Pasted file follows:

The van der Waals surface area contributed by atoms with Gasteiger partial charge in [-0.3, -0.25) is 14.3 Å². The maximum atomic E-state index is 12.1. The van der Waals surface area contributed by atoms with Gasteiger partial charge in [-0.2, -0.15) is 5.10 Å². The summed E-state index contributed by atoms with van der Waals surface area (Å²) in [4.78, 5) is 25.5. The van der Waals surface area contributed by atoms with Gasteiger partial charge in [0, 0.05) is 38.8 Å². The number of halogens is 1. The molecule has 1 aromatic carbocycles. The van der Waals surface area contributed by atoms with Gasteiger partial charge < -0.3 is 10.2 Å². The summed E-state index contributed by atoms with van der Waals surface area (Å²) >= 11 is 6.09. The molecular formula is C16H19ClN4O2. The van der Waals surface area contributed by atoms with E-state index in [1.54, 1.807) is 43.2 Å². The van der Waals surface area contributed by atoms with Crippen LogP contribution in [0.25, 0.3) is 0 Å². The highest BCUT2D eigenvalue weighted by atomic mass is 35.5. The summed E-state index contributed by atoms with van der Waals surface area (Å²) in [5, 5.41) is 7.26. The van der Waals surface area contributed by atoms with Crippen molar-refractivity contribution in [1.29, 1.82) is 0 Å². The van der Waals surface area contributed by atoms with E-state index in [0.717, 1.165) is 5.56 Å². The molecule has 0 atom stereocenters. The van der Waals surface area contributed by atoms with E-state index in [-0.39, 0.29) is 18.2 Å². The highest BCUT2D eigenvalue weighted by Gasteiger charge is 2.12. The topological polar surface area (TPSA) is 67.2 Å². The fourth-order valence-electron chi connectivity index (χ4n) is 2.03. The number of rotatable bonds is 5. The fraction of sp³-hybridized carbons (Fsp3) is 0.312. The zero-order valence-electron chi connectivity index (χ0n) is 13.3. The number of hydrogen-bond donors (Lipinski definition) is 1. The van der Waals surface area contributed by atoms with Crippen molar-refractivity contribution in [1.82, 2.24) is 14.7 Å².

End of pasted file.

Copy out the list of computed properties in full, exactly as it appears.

The van der Waals surface area contributed by atoms with Gasteiger partial charge in [-0.3, -0.25) is 14.3 Å². The maximum atomic E-state index is 12.1. The van der Waals surface area contributed by atoms with Gasteiger partial charge in [-0.2, -0.15) is 5.10 Å². The summed E-state index contributed by atoms with van der Waals surface area (Å²) in [4.78, 5) is 25.5. The van der Waals surface area contributed by atoms with Gasteiger partial charge in [0, 0.05) is 38.8 Å². The number of halogens is 1. The molecule has 1 aromatic carbocycles. The van der Waals surface area contributed by atoms with Gasteiger partial charge < -0.3 is 10.2 Å². The summed E-state index contributed by atoms with van der Waals surface area (Å²) >= 11 is 6.09. The molecular formula is C16H19ClN4O2. The van der Waals surface area contributed by atoms with E-state index in [1.54, 1.807) is 43.2 Å². The van der Waals surface area contributed by atoms with Crippen LogP contribution in [0.25, 0.3) is 0 Å². The highest BCUT2D eigenvalue weighted by atomic mass is 35.5. The summed E-state index contributed by atoms with van der Waals surface area (Å²) in [5, 5.41) is 7.26. The van der Waals surface area contributed by atoms with Crippen molar-refractivity contribution in [1.29, 1.82) is 0 Å². The van der Waals surface area contributed by atoms with E-state index in [0.717, 1.165) is 5.56 Å². The molecule has 0 atom stereocenters. The van der Waals surface area contributed by atoms with E-state index in [-0.39, 0.29) is 18.2 Å². The highest BCUT2D eigenvalue weighted by Gasteiger charge is 2.12. The topological polar surface area (TPSA) is 67.2 Å². The fourth-order valence-electron chi connectivity index (χ4n) is 2.03. The number of rotatable bonds is 5. The fraction of sp³-hybridized carbons (Fsp3) is 0.312. The zero-order valence-electron chi connectivity index (χ0n) is 13.3. The number of hydrogen-bond donors (Lipinski definition) is 1. The van der Waals surface area contributed by atoms with Crippen molar-refractivity contribution in [1.82, 2.24) is 14.7 Å².